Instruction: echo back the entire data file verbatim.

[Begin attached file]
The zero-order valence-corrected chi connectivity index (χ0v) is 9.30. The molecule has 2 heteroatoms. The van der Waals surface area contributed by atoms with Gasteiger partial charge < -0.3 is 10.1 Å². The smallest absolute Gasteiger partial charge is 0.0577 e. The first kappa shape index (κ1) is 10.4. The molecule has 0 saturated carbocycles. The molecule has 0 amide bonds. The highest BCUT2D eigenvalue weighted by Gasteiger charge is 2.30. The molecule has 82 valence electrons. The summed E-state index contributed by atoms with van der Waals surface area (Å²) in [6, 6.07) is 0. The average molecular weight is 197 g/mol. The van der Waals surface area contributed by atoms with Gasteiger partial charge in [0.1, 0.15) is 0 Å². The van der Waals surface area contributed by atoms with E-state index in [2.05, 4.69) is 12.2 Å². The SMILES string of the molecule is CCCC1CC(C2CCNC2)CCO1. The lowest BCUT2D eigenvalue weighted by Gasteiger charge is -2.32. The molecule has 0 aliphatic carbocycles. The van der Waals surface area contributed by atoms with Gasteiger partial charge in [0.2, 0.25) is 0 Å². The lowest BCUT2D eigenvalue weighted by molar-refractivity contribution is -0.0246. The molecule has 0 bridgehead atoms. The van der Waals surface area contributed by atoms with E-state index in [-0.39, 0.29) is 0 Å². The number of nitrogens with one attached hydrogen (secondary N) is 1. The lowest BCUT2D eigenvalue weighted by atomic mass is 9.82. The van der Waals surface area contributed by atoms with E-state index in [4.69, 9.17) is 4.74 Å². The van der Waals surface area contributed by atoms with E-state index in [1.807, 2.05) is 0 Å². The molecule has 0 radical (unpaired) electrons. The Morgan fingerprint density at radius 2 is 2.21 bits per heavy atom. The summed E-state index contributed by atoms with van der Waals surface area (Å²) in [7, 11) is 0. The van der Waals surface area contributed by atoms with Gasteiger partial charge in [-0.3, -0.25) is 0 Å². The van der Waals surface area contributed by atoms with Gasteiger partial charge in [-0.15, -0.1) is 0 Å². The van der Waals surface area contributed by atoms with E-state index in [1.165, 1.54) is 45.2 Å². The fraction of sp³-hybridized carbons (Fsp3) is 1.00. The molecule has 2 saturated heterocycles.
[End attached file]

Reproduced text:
The zero-order valence-corrected chi connectivity index (χ0v) is 9.30. The molecule has 2 heteroatoms. The van der Waals surface area contributed by atoms with Gasteiger partial charge < -0.3 is 10.1 Å². The smallest absolute Gasteiger partial charge is 0.0577 e. The first kappa shape index (κ1) is 10.4. The molecule has 0 saturated carbocycles. The molecule has 0 amide bonds. The highest BCUT2D eigenvalue weighted by Gasteiger charge is 2.30. The molecule has 82 valence electrons. The summed E-state index contributed by atoms with van der Waals surface area (Å²) in [6, 6.07) is 0. The average molecular weight is 197 g/mol. The van der Waals surface area contributed by atoms with Gasteiger partial charge in [0.1, 0.15) is 0 Å². The van der Waals surface area contributed by atoms with E-state index in [2.05, 4.69) is 12.2 Å². The SMILES string of the molecule is CCCC1CC(C2CCNC2)CCO1. The lowest BCUT2D eigenvalue weighted by Gasteiger charge is -2.32. The molecule has 0 aliphatic carbocycles. The van der Waals surface area contributed by atoms with Gasteiger partial charge in [0.2, 0.25) is 0 Å². The lowest BCUT2D eigenvalue weighted by molar-refractivity contribution is -0.0246. The molecule has 0 bridgehead atoms. The van der Waals surface area contributed by atoms with E-state index in [-0.39, 0.29) is 0 Å². The number of nitrogens with one attached hydrogen (secondary N) is 1. The lowest BCUT2D eigenvalue weighted by atomic mass is 9.82. The van der Waals surface area contributed by atoms with E-state index in [4.69, 9.17) is 4.74 Å². The van der Waals surface area contributed by atoms with E-state index in [1.807, 2.05) is 0 Å². The molecule has 0 radical (unpaired) electrons. The Morgan fingerprint density at radius 2 is 2.21 bits per heavy atom. The summed E-state index contributed by atoms with van der Waals surface area (Å²) in [7, 11) is 0. The van der Waals surface area contributed by atoms with Gasteiger partial charge in [-0.3, -0.25) is 0 Å². The van der Waals surface area contributed by atoms with Gasteiger partial charge in [-0.15, -0.1) is 0 Å². The van der Waals surface area contributed by atoms with E-state index in [1.165, 1.54) is 45.2 Å². The fraction of sp³-hybridized carbons (Fsp3) is 1.00. The molecule has 2 saturated heterocycles.